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“Witness: Juarez,” the first in a series of four HBO documentaries about contemporary war photographers, is the visual equivalent of a fast-paced duet, like Mozart for still camera and video camera rather than violin and viola. The photographer Eros Hoagland and the cinematographer Jared Moossy travel the deadly streets of Ciudad Juárez, Mexico, in tandem, and our view jumps between their lenses; their photographs and moving images echo and amplify one another.
The half-hour “Juarez,” on Monday night, is a bracing, at times mesmerizing introduction to the “Witness” series, a project of the filmmaker Michael Mann and the documentarian David Frankham, who directed three of the films. (Mr. Frankham’s contributions are “Juarez” and “Rio,” about Mr. Hoagland, and “South Sudan,” with the French photojournalist Véronique de Viguerie; Abdallah Omeish directed “Witness: Libya,” next week’s installment, which features Michael Christopher Brown.)
The subsequent films are each an hour long, and while all have powerful material, particularly the South Sudan chapter, they’re also more diffuse and more prone to sentimentality about the violence and social disorder the photojournalists bear witness to. “Juarez” is light on emotions and politics, focusing instead on the work.
Mr. Hoagland, a freelancer who works frequently for The New York Times, tracks down the scenes of drug-related murders in Ciudad Juárez with the help of a Mexican photographer, Guillermo Arias, and also embeds with the Mexican police, a practice he defends as “a free ride to a place we couldn’t go alone because we’d be killed.”
He offers practical tips — “You don’t want to arrive too soon, because the gunmen are still going to be there” — as well as philosophical guidelines. After he and Mr. Moossy (who photographed all four documentaries) race to the scene of a shooting and film the victim as he staggers out of his car, calling for help and dying on the street as soldiers and police officers stand by, Mr. Hoagland says: “I wasn’t there to mourn for him. I wasn’t there to console his family. I wasn’t there to — I was there to document it. It’s a piece of history.”
Mr. Hoagland’s comment that getting “too hung up on emotions” would make his work suffer — “I have to use that shield as much as I can” — takes on an extra resonance when you know that his father, John Hoagland, was killed in El Salvador in 1984 while taking photographs for Newsweek. (The photographer played by John Savage in Oliver Stone’s film “Salvador” was based on John Hoagland.)
In “Witness: Libya” Mr. Brown revisits his own direct brush with death: He was wounded by the mortar round that killed his colleagues Tim Hetherington and Chris Hondros in 2011. His chilling narration of the photographers’ movements that day is delivered at the scene, with current shots of blasted buildings and scarred pavement interwoven with videos and photos taken right up to the moment of the blast and in its aftermath.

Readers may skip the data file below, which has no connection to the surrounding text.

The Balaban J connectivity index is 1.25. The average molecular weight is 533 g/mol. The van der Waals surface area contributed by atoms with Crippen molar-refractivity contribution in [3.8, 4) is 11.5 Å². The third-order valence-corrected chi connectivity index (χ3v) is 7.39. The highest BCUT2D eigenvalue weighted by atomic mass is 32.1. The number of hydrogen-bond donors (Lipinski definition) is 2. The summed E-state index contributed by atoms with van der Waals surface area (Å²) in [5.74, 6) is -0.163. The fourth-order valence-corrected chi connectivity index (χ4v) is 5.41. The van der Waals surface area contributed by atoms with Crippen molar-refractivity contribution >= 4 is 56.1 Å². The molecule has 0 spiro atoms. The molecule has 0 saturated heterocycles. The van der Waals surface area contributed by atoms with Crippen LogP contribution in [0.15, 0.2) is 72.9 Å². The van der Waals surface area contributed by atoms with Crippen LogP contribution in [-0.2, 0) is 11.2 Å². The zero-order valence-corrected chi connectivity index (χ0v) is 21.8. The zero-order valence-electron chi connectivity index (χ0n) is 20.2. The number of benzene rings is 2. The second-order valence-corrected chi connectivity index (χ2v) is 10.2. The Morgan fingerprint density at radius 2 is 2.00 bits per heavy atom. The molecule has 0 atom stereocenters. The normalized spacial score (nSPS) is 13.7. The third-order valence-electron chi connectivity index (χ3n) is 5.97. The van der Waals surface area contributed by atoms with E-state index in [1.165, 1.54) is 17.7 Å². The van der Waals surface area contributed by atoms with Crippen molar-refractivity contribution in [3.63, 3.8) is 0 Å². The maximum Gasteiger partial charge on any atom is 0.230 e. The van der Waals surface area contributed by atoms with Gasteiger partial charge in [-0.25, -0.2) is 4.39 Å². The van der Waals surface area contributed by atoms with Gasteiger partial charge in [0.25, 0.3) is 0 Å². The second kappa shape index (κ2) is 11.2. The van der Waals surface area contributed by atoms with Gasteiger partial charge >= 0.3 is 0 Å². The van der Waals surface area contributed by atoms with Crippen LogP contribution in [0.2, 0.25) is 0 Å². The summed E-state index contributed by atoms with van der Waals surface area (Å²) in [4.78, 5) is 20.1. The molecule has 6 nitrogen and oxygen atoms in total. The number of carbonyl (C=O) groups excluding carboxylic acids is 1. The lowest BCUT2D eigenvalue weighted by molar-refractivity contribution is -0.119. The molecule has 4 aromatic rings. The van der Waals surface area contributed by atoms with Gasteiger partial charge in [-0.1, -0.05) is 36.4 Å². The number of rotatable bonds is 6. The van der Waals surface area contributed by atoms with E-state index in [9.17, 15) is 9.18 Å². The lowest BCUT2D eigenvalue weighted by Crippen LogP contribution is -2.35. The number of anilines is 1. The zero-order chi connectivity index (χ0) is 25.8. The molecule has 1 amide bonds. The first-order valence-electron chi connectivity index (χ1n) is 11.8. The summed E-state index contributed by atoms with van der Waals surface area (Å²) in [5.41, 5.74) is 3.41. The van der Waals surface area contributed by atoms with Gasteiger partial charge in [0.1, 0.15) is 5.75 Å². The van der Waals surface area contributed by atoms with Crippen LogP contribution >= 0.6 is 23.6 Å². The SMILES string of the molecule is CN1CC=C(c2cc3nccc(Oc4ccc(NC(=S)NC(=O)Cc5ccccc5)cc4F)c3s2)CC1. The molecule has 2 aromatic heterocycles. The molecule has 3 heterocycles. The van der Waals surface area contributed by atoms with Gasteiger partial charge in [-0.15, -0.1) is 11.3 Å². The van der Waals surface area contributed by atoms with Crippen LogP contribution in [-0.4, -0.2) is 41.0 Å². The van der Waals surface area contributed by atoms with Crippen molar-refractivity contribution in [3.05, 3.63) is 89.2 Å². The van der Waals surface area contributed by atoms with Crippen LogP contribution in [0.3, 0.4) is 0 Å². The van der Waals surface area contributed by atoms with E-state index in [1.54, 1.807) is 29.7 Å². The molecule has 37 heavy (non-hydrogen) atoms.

The overall subject of “Libya” is the chaotic situation there in the wake of the 2011 revolution, with various factions fighting for power and revenge, and the film reflects that chaos. Images like the charred remains of the convoy that carried Col. Muammar el-Qadaffi when he was captured or an ammunition depot where stacked crates of missiles and bombs sit unguarded, are undeniably powerful. But the interviews and scenes of protests and confrontations that take up the bulk of the hour don’t cohere into a persuasive picture of the country’s current condition.
What’s more interesting is to see where the approaches of Mr. Brown and Mr. Hoagland agree or diverge. Both express the view that documenting a crisis is less about capturing the violence than about seeing the life around it — “the whole situation that people are living in,” as Mr. Hoagland puts it. But while Mr. Brown talks about the importance of identifying with his subjects — and is seen dancing with a roomful of Libyan militiamen — Mr. Hoagland reiterates the value of standing apart. “I’m not there to tell you what’s happening,” he says. “I’m there to show you what I saw, what happened to me, and then you can come upon your own conclusions.”
HBO, Monday nights at 9, Eastern and Pacific times; 8, Central time.
Produced by Blue Light Media and Little Puppet. Michael Mann and David Frankham, executive producers; Eros Hoagland, Michael Christopher Brown and Véronique de Viguerie, photojournalists; Jared Moossy, cinematographer; Antonio Pinto, composer. “Witness: Juarez”: Directed by Mr. Frankham; Ike Martin, Alison Kunzman and Youree Henley, producers. “Witness: Libya”: Directed by Abdallah Omeish; Julie Herrin and Josiah Hooper, producers. “Witness: South Sudan” and “Witness: Rio”: Directed by Mr. Frankham; Mr. Herrin and Mr. Hooper, producers.